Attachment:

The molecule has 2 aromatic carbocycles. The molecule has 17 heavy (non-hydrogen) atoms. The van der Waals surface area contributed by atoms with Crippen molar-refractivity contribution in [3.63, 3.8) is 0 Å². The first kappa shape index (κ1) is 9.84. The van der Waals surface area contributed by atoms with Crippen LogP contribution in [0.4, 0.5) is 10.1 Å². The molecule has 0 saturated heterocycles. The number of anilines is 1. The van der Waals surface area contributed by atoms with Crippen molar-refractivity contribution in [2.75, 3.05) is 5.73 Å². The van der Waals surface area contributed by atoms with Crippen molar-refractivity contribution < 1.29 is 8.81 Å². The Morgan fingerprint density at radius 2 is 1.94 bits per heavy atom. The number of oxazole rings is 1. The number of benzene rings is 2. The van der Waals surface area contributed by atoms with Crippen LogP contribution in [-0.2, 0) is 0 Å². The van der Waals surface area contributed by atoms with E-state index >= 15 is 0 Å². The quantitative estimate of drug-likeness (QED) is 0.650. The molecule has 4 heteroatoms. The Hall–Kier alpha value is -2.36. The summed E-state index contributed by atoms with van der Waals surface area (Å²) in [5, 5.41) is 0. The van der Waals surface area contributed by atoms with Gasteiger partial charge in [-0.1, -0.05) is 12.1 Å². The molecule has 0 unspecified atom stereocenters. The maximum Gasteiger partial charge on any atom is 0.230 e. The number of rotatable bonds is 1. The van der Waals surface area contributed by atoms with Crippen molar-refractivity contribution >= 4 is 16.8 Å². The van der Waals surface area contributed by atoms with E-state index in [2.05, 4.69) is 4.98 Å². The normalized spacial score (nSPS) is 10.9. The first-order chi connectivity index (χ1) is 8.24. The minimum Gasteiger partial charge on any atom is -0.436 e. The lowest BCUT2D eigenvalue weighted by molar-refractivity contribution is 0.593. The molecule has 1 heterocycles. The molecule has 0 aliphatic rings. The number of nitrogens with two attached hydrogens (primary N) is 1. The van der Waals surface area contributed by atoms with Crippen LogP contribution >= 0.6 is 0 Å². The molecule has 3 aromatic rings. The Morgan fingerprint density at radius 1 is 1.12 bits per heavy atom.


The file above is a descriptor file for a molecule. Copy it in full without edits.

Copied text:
The molecule has 2 aromatic carbocycles. The molecule has 17 heavy (non-hydrogen) atoms. The van der Waals surface area contributed by atoms with Crippen molar-refractivity contribution in [3.63, 3.8) is 0 Å². The first kappa shape index (κ1) is 9.84. The van der Waals surface area contributed by atoms with Crippen LogP contribution in [0.4, 0.5) is 10.1 Å². The molecule has 0 saturated heterocycles. The number of anilines is 1. The van der Waals surface area contributed by atoms with Crippen molar-refractivity contribution in [2.75, 3.05) is 5.73 Å². The van der Waals surface area contributed by atoms with Crippen molar-refractivity contribution < 1.29 is 8.81 Å². The Morgan fingerprint density at radius 2 is 1.94 bits per heavy atom. The number of oxazole rings is 1. The number of benzene rings is 2. The van der Waals surface area contributed by atoms with Crippen LogP contribution in [-0.2, 0) is 0 Å². The van der Waals surface area contributed by atoms with E-state index >= 15 is 0 Å². The quantitative estimate of drug-likeness (QED) is 0.650. The molecule has 4 heteroatoms. The Hall–Kier alpha value is -2.36. The summed E-state index contributed by atoms with van der Waals surface area (Å²) in [5, 5.41) is 0. The van der Waals surface area contributed by atoms with Gasteiger partial charge in [-0.1, -0.05) is 12.1 Å². The molecule has 0 unspecified atom stereocenters. The maximum Gasteiger partial charge on any atom is 0.230 e. The number of rotatable bonds is 1. The van der Waals surface area contributed by atoms with Crippen molar-refractivity contribution >= 4 is 16.8 Å². The van der Waals surface area contributed by atoms with E-state index in [2.05, 4.69) is 4.98 Å². The normalized spacial score (nSPS) is 10.9. The first-order chi connectivity index (χ1) is 8.24. The minimum Gasteiger partial charge on any atom is -0.436 e. The lowest BCUT2D eigenvalue weighted by molar-refractivity contribution is 0.593. The molecule has 1 heterocycles. The molecule has 0 aliphatic rings. The number of nitrogens with two attached hydrogens (primary N) is 1. The van der Waals surface area contributed by atoms with Crippen LogP contribution >= 0.6 is 0 Å². The molecule has 3 aromatic rings. The Morgan fingerprint density at radius 1 is 1.12 bits per heavy atom.